Recently, Woerner and colleagues have used artificial β-sheet proteins to show that their cytosolic aggregates affect the nucleocytoplasmic transport of other proteins and RNA. However, the same β-sheet proteins had no effect when forming aggregates in the nucleus63. Based on this evidence that aggregates in the nucleus are less perturbing than their cytosolic counterparts, our results showing that MIF inhibits the sequestration of mutant SOD1 from the nucleus to the cytosol may provide an additional explanation for MIF’s protective effect especially considering the fact that nucleocytoplasmic transport defects play a central role in ALS pathogenesis64,66,67,68,69,70. Additionally, a study by Zhong et al., proposed that the nuclear clearance of misfolded SOD1 is a protective mechanism of the cell to fight against misfolded SOD1 toxicity in the nucleus27. They propose that the misfolding of SOD1 exposes an NES-like sequence, which is normally buried in the correctly folded wild type SOD1, allowing the sequestration of misfolded SOD1 to the cytoplasm27. We suggest that MIF’s inhibition of the nuclear export of misfolded SOD1 is due to its chaperone activity in the nucleus, preventing the exposure of the NES-like sequence. In this regard, it was recently shown that MIF is recruited to the nucleus by apoptosis-inducing factor (AIF), where it can also function as a nuclease71. Thus, whether the alleviation of misfolded SOD1 toxicity results from reducing its accumulation in the nucleus, by inhibiting its export to the cytosol, by modification of its toxic properties (such as aggregation), or by a combination of all-together still needs to be clarified.

In addition, with the recently proposed mechanism for cell-to-cell spreading of misfolded SOD1 as a means of disease propagation72,73,74, it will be important to determine, in future studies, whether MIF may act to limit such spreading considering the potential role of MIF as a chaperone and its extracellular localization under certain conditions.

In conclusion, we propose a novel mechanism for MIF’s protective chaperone activity (as described in Fig. 8), independent of its catalytic and signaling functions. The elucidation of the exact mechanism by which MIF suppresses the accumulation of misfolded SOD1, inhibits its association with intracellular membranes, suppresses amyloid aggregation and rescues cells from mutant SOD1 toxicity, requires further investigation. This alternative mechanism proposed in our current research together with an in depth understanding of its essence has the potential to pave the way for the development of therapies for ALS based on MIF and its derivatives.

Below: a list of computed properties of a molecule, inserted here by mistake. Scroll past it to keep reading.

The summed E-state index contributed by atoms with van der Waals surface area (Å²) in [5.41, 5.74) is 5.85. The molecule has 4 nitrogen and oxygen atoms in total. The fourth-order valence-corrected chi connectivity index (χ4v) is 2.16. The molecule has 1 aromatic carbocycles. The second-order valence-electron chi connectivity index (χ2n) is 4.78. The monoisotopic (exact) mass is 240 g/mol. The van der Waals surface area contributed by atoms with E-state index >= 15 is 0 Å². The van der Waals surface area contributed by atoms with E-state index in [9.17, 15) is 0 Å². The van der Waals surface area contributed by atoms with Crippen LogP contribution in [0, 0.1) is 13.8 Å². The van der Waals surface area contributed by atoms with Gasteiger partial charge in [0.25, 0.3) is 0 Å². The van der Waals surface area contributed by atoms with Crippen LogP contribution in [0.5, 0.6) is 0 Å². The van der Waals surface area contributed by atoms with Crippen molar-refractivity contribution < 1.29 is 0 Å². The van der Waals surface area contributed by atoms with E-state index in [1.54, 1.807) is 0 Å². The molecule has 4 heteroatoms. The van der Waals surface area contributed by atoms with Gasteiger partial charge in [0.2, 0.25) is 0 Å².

Fig. 8: Proposed model of the chaperone-like activity of MIF
Fig. 8

A fraction of mutant SOD1 or wild type SOD1 under stress conditions accumulates as a toxic misfolded protein. This misfolded protein associates with mitochondrial or ER membranes, thereby causing mitochondrial dysfunction or ER stress, respectively, leading to cell death. Alternatively, the misfolded SOD1 proteins may aggregate as toxic amyloid fibrils that cause cell death. By directly interacting with the misfolded SOD1, MIF prevents it from accumulating and associating with intracellular membranes, thereby reducing its toxic effect. In addition, MIF inhibits SOD1 amyloid fibril formation and promotes instead, the formation of less toxic amorphous aggregates.

Materials and methods

Cell culture and plasmids

To generate the pcDNA-hMIF, pcDNA-hMIFC60S, pcDNA-hMIFP2A, and pcDNA-hMIFN110C vectors, the cDNA of human MIF was amplified by polymerase chain reaction (PCR) and inserted into the pcDNA3.1(-) plasmid using the BamHI and XbaI sites. pCI-hSOD1WT, pCI-hSOD1G93A, and pCI-hSOD1G85R were generated by inserting human SOD1 constructs into the pCI-NEO vector (Promega), between the EcoRI and the NotI sites. hSOD1WT–EGFP and mutant hSOD1G93A–EGFP were obtained from Jean-Pierre Julien (Laval University, Canada).

NSC-34 cells were grown at 37 °C and 5% CO2 in Dulbecco’s modified Eagle medium (DMEM) supplemented with 10% tetracycline-free fetal bovine serum (FBS), L-Glutamine (2 mM), and penicillin (100 U/ml)/streptomycin (0.1 mg/mL) (all reagents from Biological Industries). Transfection was performed by using TurboFect (Thermo) according to the manufacturer’s protocol. When co-transfections were performed, empty plasmids were transfected as controls. Cell viability was analyzed by using the CellTiter 96 AQueous one-solution cell proliferation assay (Promega) and ELISA at 490 nm, according to the manufacturer’s protocol.


Immunoprecipitation

Whole-cell extracts (100 µg) or purified proteins (4 µg) were solubilized in immunoprecipitation (IP) buffer [50 mM Tris-HCl (pH 7.4), 150 mM NaCl, 1 mM ethylenediaminetetraacetic acid (EDTA), 0.5% Nonidet P-40 plus 1X protease inhibitors] and incubated overnight with B8H10 or A5C3 (MediMabs) antibodies previously crosslinked to Dynabeads protein G (Invitrogen) with dimethyl pimelimidate (Pierce) according to the manufacturer’s instructions. The beads were magnetically isolated and washed three times with IP buffer. Samples were eluted by boiling in a 2 × sample buffer.


Immunoblotting